The Labour Party is promising an extra $20 million over four years for Whānau Ora, but the funding boost will come with more scrutiny and oversight.
Labour deputy leader Kelvin Davis called for a comprehensive review of the Māori health scheme including the delivery model and the social return on investment.
It would also create a new position of Whānau Ora Reviewer, who would be responsible for monitoring the performance and expenditure of all agencies associated with the programme.
Mr Davis said that review was a chance to "highlight the excellent practice, but also work on anything that needs to be improved on."
He said that in the past Labour had concerns around the delivery, transparency, monitoring and reporting of Whānau Ora.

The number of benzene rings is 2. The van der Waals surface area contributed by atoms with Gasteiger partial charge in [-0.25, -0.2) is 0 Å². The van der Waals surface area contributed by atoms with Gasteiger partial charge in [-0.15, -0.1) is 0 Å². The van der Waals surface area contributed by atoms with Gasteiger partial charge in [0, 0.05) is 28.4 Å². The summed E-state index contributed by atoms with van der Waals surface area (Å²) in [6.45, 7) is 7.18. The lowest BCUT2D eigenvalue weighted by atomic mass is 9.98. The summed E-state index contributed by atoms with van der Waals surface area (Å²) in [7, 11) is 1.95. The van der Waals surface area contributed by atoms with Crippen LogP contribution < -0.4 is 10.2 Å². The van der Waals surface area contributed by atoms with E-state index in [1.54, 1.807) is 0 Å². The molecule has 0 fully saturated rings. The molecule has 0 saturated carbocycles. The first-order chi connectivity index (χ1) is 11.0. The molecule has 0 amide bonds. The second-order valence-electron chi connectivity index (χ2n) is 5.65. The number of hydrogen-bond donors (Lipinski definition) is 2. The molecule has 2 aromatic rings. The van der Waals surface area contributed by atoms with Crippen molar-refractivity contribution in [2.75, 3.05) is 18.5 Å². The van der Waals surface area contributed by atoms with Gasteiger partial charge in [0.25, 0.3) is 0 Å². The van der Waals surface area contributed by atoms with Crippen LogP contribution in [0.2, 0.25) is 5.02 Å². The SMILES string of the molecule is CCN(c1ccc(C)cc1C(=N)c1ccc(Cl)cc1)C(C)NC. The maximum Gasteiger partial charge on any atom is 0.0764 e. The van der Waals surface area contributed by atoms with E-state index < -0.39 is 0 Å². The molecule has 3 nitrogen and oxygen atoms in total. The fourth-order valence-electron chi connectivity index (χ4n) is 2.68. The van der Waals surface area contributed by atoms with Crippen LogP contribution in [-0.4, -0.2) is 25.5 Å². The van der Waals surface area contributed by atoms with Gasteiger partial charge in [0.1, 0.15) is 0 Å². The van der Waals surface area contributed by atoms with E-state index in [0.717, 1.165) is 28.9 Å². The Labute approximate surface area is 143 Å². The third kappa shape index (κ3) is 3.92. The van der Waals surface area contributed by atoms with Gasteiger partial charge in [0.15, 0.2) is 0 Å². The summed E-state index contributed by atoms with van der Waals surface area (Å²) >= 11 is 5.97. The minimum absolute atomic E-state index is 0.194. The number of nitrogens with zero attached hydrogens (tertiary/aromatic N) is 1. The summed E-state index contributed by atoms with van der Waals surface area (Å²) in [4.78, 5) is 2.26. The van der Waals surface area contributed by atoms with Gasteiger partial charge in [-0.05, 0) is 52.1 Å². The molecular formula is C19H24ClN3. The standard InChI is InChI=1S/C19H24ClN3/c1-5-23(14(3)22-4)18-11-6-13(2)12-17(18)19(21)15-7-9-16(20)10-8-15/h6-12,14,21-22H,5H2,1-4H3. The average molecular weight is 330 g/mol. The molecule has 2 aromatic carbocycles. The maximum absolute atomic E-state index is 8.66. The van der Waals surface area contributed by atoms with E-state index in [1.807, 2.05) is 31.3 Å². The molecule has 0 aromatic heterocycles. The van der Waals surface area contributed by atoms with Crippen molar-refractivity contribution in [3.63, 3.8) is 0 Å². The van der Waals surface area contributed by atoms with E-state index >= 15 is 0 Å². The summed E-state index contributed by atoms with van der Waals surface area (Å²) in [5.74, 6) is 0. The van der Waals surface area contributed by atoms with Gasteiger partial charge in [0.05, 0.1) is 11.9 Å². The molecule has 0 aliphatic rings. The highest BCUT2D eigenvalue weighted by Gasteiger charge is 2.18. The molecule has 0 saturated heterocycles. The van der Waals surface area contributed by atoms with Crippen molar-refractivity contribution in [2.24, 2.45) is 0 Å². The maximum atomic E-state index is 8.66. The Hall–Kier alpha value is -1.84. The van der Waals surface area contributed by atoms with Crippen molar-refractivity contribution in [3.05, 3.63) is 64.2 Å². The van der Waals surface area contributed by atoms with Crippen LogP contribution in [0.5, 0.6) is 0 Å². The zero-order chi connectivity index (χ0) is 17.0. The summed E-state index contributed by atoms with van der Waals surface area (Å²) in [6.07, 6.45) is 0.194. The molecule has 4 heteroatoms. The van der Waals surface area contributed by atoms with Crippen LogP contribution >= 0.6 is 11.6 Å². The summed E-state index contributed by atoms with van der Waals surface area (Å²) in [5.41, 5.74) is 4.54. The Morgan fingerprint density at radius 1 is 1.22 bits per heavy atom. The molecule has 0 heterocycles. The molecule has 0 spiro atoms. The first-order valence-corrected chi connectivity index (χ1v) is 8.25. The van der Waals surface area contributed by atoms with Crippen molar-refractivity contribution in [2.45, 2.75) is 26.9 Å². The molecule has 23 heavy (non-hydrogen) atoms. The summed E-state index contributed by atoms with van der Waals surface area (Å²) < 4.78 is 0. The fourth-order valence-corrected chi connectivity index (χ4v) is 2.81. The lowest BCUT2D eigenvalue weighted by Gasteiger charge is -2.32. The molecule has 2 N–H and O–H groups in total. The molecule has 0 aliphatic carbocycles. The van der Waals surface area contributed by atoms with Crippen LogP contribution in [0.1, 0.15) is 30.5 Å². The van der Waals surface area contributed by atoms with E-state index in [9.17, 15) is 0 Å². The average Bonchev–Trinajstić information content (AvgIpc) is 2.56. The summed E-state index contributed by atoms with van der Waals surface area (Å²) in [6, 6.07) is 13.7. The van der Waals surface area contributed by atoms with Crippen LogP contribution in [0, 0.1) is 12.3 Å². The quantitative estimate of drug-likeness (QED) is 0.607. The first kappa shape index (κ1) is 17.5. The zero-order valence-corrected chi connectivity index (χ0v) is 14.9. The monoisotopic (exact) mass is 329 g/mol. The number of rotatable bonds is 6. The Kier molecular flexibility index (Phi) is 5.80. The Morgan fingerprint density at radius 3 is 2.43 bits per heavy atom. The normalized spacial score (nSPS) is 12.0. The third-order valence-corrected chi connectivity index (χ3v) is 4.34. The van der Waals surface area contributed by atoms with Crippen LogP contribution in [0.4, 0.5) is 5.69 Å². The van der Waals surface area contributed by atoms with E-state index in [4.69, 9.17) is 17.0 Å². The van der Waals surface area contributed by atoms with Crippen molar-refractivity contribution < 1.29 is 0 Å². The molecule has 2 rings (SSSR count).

They had also argued that Whānau Ora had been underfunded, and Mr Davis said further funding will be considered once the review is compeleted and as reources allow.
"Of course Labour MPs want Whānau Ora to suceed because we want whānau to suceed."
In 2015, a highly critical report by the Auditor-General called the Whānau Ora scheme confusing, bureaucratic and poorly administered.
Nearly a third of the initial funding was spent on administration.
"That's why we're having the Independent Whānau Ora Reviewer, that's why the Whānau Reviewer will report back to Parliament so that their report is transparent and open.
"I think that our policy has really covered off the Auditor-General's concerns. We just want to make sure that Whānau Ora is as successful as it can be for the people that it is targeted to help."